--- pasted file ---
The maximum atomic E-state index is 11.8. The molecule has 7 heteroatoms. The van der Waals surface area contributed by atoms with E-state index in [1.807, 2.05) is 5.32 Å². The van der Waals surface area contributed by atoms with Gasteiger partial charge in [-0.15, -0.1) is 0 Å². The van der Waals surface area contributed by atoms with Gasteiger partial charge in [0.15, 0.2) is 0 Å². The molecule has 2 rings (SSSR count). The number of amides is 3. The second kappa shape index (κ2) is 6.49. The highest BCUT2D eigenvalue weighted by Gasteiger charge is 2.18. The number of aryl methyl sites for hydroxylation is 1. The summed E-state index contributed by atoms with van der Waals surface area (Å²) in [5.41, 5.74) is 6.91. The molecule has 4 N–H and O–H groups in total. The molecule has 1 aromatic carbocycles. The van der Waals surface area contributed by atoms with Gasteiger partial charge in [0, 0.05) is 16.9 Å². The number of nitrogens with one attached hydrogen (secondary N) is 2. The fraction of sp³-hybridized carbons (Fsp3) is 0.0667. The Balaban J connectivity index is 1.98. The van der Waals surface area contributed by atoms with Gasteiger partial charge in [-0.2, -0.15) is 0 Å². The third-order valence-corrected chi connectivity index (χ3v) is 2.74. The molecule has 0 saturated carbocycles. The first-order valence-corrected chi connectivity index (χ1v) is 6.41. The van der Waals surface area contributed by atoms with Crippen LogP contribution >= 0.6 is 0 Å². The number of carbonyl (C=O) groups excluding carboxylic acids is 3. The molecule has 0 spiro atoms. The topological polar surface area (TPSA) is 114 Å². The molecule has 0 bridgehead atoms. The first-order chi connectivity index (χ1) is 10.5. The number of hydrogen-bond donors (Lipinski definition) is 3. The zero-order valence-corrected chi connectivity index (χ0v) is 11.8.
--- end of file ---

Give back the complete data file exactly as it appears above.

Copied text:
The maximum atomic E-state index is 11.8. The molecule has 7 heteroatoms. The van der Waals surface area contributed by atoms with E-state index in [1.807, 2.05) is 5.32 Å². The van der Waals surface area contributed by atoms with Gasteiger partial charge in [-0.15, -0.1) is 0 Å². The van der Waals surface area contributed by atoms with Gasteiger partial charge in [0.15, 0.2) is 0 Å². The molecule has 2 rings (SSSR count). The number of amides is 3. The second kappa shape index (κ2) is 6.49. The highest BCUT2D eigenvalue weighted by Gasteiger charge is 2.18. The number of aryl methyl sites for hydroxylation is 1. The summed E-state index contributed by atoms with van der Waals surface area (Å²) in [5.41, 5.74) is 6.91. The molecule has 4 N–H and O–H groups in total. The molecule has 1 aromatic carbocycles. The van der Waals surface area contributed by atoms with Gasteiger partial charge in [0, 0.05) is 16.9 Å². The number of nitrogens with one attached hydrogen (secondary N) is 2. The fraction of sp³-hybridized carbons (Fsp3) is 0.0667. The Balaban J connectivity index is 1.98. The van der Waals surface area contributed by atoms with Gasteiger partial charge in [-0.2, -0.15) is 0 Å². The third-order valence-corrected chi connectivity index (χ3v) is 2.74. The molecule has 0 saturated carbocycles. The first-order valence-corrected chi connectivity index (χ1v) is 6.41. The van der Waals surface area contributed by atoms with Crippen LogP contribution >= 0.6 is 0 Å². The number of carbonyl (C=O) groups excluding carboxylic acids is 3. The molecule has 0 spiro atoms. The topological polar surface area (TPSA) is 114 Å². The molecule has 0 bridgehead atoms. The first-order chi connectivity index (χ1) is 10.5. The number of hydrogen-bond donors (Lipinski definition) is 3. The zero-order valence-corrected chi connectivity index (χ0v) is 11.8.